We've got a fair share of great Metroidvania style games on the market already, including The Mummy Demastered, which actually lends the troubled franchise with some much-needed credit (kudos, WayForward!); and the classic Axiom Verge, which packs imminent replay value thanks to its imaginative structure. But, like any good genre, there's always room for one more, and you shouldn't ignore Joakim Sandberg's labor of love, Iconoclasts.
Released for PC and PlayStation 4 (and playable on PS Vita, in case you needed a new game for that platform – who doesn't?!), Iconoclasts relies on humble gameplay terms, but pushes them to brave new heights, thanks to storytelling that keeps you fascinated and character that actually make a difference. Like Celeste before it, it has something special about it that will keep you glued to the very end.
The game starts off introducing Robin, a mechanic who's got big dreams, although they're weighed down by a religious conglomerate that consistently pushes back every time someone bends their precious rules. This eventually forces her to set out on a journey, against their terms, using her big wrench and her athletic abilities. Where that journey goes, I won't spoil here. But it's a lot better than you might be expecting.
Digging Deep Into the World
Robin in herself a great character, not afraid to fight for her convictions (she's mocked quite a bit for her decision to become a mechanic, instead of the "greater role" assigned to her), but she's not cocky about it either. Her compassion is pure, and as you journey along with her and interact with others, Iconoclasts really starts to open up. These others are creative characters in their own right, too, and how they get involved in the adventure is just as intriguing.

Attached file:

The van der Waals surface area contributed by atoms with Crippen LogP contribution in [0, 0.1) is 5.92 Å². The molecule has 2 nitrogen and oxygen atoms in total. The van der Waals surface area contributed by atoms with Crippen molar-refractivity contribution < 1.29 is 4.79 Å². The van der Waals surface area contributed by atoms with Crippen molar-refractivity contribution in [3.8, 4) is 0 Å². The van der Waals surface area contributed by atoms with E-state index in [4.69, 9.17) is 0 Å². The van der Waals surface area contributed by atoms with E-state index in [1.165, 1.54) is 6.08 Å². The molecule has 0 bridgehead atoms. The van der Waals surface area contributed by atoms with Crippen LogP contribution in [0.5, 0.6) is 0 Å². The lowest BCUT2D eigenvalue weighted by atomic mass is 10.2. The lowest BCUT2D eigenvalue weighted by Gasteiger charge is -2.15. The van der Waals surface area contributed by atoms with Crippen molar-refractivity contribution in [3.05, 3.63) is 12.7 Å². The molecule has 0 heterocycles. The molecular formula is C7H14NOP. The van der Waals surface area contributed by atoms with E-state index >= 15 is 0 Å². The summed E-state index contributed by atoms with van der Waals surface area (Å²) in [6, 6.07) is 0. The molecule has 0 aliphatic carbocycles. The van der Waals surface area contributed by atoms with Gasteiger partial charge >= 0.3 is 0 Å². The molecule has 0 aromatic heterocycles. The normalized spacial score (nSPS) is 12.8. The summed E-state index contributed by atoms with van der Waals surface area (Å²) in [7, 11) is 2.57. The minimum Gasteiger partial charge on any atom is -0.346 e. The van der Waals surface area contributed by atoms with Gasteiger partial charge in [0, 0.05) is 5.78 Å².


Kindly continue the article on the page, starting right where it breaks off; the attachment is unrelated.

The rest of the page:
It doesn't get heavy handed, mind you. Sandberg knows how to keep things balanced with storytelling. Even though the end times seem to be lingering around, the characters remain (somewhat) hopeful, and in some cases, not afraid to make a wisecrack or two. It's set at a pace we don't see too often in games – and others should follow its example.
But there's gameplay to go along with the story here, and Iconoclasts has some awesome stuff. It relies heavily on exploration, and relying on you to use your wrench and other abilities to get around and open up new areas. There are also a handful of puzzles, though you'll need to do digging in some cases to solve them. But that just proves the devotion Sandberg has put into his product, even while you may feel frustration at times about the path not opening up right away. Patience, Padawan.prevnext
Where the Combat, Graphics and Music Come Together
It's not all puzzles, though, as you'll use combat abilities over the course of the game, for smaller enemies and memorable boss battles that are actually well thought out. You can also better your abilities in a number of ways, though it's more about improving your existing skills, rather than opening up new ones. I'm fine with that, though, because you actually feel the difference here.
Wrapping up this package is a meaningful presentation that, once again, goes above and beyond what's expected. The graphics look like something from a wondrous game from the past, complete with charming little animations, convincing level design and a fine use of colors. The game simply leaps off the screen – even on one as small as the PS Vita. And the music is a hit as well, with a number of attractively composed tunes that tie into the adventure without missing a beat.
Man. We've gotten a lot of good old-school inspired platformer/adventure games as of late, and they just keep on coming. Sandberg's Iconoclasts is the latest game to knock me off my feet, a game that builds upon a rock-hard foundation with its story, complemented by appealing gameplay and an elegant presentation. It gets a little frustrating towards the end, but there's no question that the impact of the game stays with you. Iconoclasts is built to last.
WWG's Score: 4/5
Disclaimer: A review code was provided by the publisher.prev